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People should be on the lookout for identity theft involving unemployment benefits

Is the NC Extra Credit Grant payment ($335-) taxable? (PDF)

Taxpayers should beware of ghost preparers

 As people begin to file their 2020 tax returns, taxpayers are reminded to avoid unethical ghost tax return preparers.

A ghost preparer is someone who doesn’t sign tax returns they prepare. Unscrupulous ghost preparers often print the return and have the taxpayer to sign and mail it to the IRS. For e-filed returns, the ghost will prepare but refuse to digitally sign as the paid preparer.

Ghost tax return preparers may also:

  • Require payment in cash only and not provide a receipt.
    • Invent income to qualify their clients for tax credits.
    • Claim fake deductions to boost the size of the refund.
    • Direct refunds into their bank account, not the taxpayer’s account.

 

As required by law, all first and second Economic Impact Payments issued; eligible people can claim Recovery Rebate Credit

The IRS announced today that, as required by law, all legally permitted first and second round of Economic Impact Payments have been issued and the IRS now turns its full attention to the 2021 filing season.

Most people who are eligible for the Recovery Rebate Credit have already received it, in advance, in these two rounds of Economic Impact Payments. If individuals didn’t receive a payment – or if they didn’t receive the full amounts – they may be eligible to claim the Recovery Rebate Credit and must file a 2020 tax return. Eligibility for and the amount of the Recovery Rebate Credit are based on 2020 tax year information while the Economic Impact Payments were based on 2019 tax year information. For the first Economic Impact Payment, a 2018 return may have been used if the 2019 was not filed or processed.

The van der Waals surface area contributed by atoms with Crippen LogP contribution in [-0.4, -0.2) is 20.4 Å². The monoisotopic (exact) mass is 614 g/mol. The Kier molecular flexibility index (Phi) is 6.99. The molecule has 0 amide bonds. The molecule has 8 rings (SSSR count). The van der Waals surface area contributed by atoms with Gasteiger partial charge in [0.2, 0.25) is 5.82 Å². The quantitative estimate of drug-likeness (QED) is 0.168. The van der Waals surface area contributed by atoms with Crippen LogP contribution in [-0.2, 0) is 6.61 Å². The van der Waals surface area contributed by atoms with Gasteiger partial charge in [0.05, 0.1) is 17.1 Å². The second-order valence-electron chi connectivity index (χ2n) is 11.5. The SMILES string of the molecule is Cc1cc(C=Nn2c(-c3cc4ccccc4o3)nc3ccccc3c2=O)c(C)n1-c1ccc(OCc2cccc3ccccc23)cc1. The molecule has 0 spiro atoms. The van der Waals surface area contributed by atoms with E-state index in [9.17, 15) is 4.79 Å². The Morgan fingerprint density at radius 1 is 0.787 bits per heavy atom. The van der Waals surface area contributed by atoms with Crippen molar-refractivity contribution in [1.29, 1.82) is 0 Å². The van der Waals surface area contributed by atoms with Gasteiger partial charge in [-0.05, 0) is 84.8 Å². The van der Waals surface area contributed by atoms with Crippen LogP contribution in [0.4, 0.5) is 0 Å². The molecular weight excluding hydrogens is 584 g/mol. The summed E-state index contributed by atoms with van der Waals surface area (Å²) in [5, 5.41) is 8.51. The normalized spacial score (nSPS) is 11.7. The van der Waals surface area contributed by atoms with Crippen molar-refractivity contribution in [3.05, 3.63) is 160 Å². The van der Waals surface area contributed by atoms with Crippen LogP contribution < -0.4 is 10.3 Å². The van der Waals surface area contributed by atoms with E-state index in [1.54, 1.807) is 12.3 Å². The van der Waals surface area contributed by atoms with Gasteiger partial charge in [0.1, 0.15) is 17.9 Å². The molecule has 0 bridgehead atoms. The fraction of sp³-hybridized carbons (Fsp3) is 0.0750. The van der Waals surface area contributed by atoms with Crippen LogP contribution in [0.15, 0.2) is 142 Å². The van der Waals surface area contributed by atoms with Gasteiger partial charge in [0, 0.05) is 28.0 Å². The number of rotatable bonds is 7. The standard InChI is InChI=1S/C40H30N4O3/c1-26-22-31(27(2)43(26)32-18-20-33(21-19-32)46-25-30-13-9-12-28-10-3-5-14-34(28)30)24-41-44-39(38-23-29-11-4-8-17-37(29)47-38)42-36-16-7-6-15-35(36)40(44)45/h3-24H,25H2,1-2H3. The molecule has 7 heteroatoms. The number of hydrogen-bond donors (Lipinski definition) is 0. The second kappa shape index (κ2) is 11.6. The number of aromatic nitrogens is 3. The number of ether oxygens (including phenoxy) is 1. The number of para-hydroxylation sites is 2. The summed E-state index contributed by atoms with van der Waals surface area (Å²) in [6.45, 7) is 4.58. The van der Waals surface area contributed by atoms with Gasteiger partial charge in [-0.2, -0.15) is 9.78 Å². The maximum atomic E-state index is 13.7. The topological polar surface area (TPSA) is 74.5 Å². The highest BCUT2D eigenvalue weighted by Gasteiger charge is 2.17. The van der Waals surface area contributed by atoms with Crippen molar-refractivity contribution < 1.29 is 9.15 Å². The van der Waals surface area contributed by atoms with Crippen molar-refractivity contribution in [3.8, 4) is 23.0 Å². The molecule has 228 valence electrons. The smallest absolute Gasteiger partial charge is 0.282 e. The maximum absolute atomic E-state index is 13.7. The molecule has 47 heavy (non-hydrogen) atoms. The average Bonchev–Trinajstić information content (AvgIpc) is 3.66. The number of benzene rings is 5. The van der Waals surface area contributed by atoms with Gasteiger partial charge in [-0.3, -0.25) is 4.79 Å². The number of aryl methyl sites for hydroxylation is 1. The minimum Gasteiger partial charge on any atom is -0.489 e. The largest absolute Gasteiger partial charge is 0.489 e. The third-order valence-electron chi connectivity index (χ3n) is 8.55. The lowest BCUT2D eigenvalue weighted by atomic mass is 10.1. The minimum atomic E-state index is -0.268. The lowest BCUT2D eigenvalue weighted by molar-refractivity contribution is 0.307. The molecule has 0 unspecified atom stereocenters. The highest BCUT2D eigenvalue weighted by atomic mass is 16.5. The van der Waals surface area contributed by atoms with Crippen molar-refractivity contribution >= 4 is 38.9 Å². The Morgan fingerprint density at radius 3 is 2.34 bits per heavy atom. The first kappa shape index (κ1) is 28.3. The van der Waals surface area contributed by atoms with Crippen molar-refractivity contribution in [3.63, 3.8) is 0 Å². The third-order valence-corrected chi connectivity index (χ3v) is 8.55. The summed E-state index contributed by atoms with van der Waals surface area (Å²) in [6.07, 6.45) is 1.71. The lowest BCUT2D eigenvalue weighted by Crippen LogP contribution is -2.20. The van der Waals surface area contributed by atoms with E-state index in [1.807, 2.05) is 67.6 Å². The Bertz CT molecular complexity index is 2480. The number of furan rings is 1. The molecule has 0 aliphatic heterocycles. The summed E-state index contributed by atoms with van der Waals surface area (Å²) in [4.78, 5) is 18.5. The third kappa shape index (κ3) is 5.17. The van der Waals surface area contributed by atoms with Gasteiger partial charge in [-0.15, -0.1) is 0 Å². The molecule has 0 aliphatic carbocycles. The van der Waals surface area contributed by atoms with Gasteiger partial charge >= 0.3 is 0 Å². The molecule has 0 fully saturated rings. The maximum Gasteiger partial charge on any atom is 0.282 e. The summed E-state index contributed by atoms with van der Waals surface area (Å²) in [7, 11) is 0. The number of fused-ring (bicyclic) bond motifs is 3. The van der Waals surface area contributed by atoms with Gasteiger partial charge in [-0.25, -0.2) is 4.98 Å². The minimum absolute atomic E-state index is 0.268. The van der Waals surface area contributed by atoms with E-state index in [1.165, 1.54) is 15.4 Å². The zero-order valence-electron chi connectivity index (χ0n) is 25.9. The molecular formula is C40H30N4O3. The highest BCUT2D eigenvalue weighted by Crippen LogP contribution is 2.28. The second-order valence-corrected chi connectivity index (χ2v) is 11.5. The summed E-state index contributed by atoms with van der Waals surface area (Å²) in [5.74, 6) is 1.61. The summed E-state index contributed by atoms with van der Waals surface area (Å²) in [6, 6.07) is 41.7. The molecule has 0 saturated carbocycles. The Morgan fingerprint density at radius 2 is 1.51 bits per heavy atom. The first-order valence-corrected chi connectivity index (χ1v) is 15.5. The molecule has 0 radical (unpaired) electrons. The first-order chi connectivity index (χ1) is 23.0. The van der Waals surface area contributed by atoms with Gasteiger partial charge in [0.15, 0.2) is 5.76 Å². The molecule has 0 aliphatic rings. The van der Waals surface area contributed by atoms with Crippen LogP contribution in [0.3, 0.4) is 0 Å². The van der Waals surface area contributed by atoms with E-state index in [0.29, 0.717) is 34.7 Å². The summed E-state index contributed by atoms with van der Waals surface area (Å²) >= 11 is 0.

What taxpayers need to know about claiming the credit for other dependents

Taxpayers with dependents who don’t qualify for the child tax credit may be able to claim the credit for other dependents.

The maximum credit amount is $500 for each dependent who meets certain conditions. These include:

  • Dependents who are age 17 or older.
  • Dependents who have individual taxpayer identification numbers.
  • Dependent parents or other qualifying relatives supported by the taxpayer.
  • Dependents living with the taxpayer who aren’t related to the taxpayer.

The credit begins to phase out when the taxpayer’s income is more than $200,000. This phase out begins for married couples filing a joint tax return at $400,000.

A taxpayer can claim this credit if:

  • They claim the person as a dependent on the taxpayer’s return.
  • They cannot use the dependent to claim the child tax credit or additional child tax credit.
  • The dependent is a U.S. citizen, national or resident alien.

Taxpayers can claim the credit for other dependents in addition to the child and dependent care credit and the earned income credit. They can use the IRS Interactive Tax Assistant, Does My Child/Dependent Qualify for the Child Tax Credit or the Credit for Other Dependents?, to help determine if they are eligible to claim the credit.

Guidance to taxpayers on identity theft involving unemployment benefits